As a kid in Chicago, Jemal Gibson could have easily died on account of drugs; instead, they would up saving him.
As part of its current Black History Month series of features, WGN details Gibson's made-for-Hollywood turnaround that included a childhood of neglect by drug-addicted parents, bouncing around to different homes, gang-related violence and the loss of many family members due to drug addiction.
"Nearly everyone in my family, just about, used drugs, sold drugs, went to jail for drugs, died from drugs," Gibson, who now lives in Georgia, said in the broadcast (embedded above).
Gibson says a turning point came for him after reading the book "The Road Less Traveled." Moved by its message of delaying gratification, hope and aspirations, Gibson went on to write his own book, 2010's "Drugs: My Curse My Savior."
With a motivational memoir on bookshelves, WGN's Tonya Francisco — and Gibson's friend from their days at Whitney Young High School ("He even dated my best friend," Francisco said) — learned that her pal's dark past is a far cry from his successful present.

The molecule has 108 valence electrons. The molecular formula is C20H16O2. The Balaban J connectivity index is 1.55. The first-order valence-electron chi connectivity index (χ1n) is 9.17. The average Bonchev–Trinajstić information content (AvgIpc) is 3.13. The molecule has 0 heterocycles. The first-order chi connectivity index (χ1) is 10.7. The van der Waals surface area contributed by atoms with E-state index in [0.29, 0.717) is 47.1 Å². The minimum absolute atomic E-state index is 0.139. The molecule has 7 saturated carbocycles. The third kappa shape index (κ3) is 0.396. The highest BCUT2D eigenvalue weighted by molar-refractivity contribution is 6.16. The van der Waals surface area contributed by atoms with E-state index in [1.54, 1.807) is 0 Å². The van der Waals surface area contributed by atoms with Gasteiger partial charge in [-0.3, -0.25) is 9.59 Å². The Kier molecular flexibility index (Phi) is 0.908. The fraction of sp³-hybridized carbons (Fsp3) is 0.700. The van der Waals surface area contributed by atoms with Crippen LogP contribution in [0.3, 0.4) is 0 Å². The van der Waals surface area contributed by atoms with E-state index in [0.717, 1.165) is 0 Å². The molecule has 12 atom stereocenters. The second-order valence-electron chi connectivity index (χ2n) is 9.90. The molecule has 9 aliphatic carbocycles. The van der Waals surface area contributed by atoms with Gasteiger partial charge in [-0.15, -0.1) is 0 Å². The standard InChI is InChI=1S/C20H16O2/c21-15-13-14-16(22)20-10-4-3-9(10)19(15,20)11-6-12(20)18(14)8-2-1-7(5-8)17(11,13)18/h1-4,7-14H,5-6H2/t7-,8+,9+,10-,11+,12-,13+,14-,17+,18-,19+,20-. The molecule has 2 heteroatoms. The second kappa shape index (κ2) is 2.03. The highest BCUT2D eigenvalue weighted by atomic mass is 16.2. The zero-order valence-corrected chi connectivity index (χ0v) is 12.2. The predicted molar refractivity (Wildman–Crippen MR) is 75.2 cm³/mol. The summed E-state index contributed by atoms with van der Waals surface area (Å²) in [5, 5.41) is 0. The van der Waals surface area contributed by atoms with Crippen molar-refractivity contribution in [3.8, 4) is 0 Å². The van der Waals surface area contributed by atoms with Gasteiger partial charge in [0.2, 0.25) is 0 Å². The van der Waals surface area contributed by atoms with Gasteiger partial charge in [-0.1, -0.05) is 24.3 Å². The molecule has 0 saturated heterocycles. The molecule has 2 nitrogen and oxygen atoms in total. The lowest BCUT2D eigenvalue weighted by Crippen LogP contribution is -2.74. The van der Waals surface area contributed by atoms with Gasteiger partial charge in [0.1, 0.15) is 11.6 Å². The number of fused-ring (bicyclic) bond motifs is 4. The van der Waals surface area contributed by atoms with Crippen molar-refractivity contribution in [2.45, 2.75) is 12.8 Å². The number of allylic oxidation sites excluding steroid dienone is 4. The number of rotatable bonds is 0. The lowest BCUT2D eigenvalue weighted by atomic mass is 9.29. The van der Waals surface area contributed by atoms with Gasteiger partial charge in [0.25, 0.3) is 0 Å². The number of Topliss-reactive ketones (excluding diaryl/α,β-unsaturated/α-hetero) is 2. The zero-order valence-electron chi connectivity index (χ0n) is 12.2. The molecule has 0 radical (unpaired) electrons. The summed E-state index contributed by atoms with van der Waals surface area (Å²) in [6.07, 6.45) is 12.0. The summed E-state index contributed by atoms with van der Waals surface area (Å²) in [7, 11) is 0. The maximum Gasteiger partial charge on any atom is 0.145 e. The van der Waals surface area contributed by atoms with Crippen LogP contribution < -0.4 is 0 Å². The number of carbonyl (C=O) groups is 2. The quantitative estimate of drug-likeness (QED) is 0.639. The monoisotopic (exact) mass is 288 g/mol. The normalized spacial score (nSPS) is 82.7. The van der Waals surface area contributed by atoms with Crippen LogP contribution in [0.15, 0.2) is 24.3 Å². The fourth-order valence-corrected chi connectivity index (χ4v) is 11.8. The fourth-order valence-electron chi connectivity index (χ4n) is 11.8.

Saying he largely avoided using hard drugs himself, Gibson now pushes drugs — legal ones — as a sales director with AstraZeneca. In an interview, the sometimes-motivational speaker said he most dislikes when people give up.
"I believe you can always make the best of any situation," Gibson said in an interview with Alumni Roundup, a magazine for alumni of historically black colleges and universities. "As they say, things turn out best, for those who make the best of the way things turn out."
Continuing his tour of motivational speaking and book promotion in addition to his day job as a corporate executive, Gibson told WGN his take-away message: "Anything is possible. It really is."